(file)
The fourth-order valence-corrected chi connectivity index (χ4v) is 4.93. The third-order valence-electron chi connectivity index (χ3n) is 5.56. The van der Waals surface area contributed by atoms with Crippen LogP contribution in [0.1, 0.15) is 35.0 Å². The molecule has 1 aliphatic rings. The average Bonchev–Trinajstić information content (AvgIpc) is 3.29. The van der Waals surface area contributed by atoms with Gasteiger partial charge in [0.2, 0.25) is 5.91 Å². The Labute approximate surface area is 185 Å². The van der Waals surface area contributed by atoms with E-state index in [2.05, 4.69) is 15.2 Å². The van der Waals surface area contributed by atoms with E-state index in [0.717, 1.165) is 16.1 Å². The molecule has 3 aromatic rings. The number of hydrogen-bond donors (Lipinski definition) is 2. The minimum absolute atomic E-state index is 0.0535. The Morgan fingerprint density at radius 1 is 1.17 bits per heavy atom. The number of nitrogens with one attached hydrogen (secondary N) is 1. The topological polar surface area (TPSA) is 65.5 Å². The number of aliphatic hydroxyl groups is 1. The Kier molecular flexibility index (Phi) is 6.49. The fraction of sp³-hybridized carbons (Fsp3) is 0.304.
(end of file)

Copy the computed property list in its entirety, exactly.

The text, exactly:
The fourth-order valence-corrected chi connectivity index (χ4v) is 4.93. The third-order valence-electron chi connectivity index (χ3n) is 5.56. The van der Waals surface area contributed by atoms with Crippen LogP contribution in [0.1, 0.15) is 35.0 Å². The molecule has 1 aliphatic rings. The average Bonchev–Trinajstić information content (AvgIpc) is 3.29. The van der Waals surface area contributed by atoms with Gasteiger partial charge in [0.2, 0.25) is 5.91 Å². The Labute approximate surface area is 185 Å². The van der Waals surface area contributed by atoms with E-state index in [2.05, 4.69) is 15.2 Å². The van der Waals surface area contributed by atoms with E-state index in [0.717, 1.165) is 16.1 Å². The molecule has 3 aromatic rings. The number of hydrogen-bond donors (Lipinski definition) is 2. The minimum absolute atomic E-state index is 0.0535. The Morgan fingerprint density at radius 1 is 1.17 bits per heavy atom. The number of nitrogens with one attached hydrogen (secondary N) is 1. The topological polar surface area (TPSA) is 65.5 Å². The number of aliphatic hydroxyl groups is 1. The Kier molecular flexibility index (Phi) is 6.49. The fraction of sp³-hybridized carbons (Fsp3) is 0.304.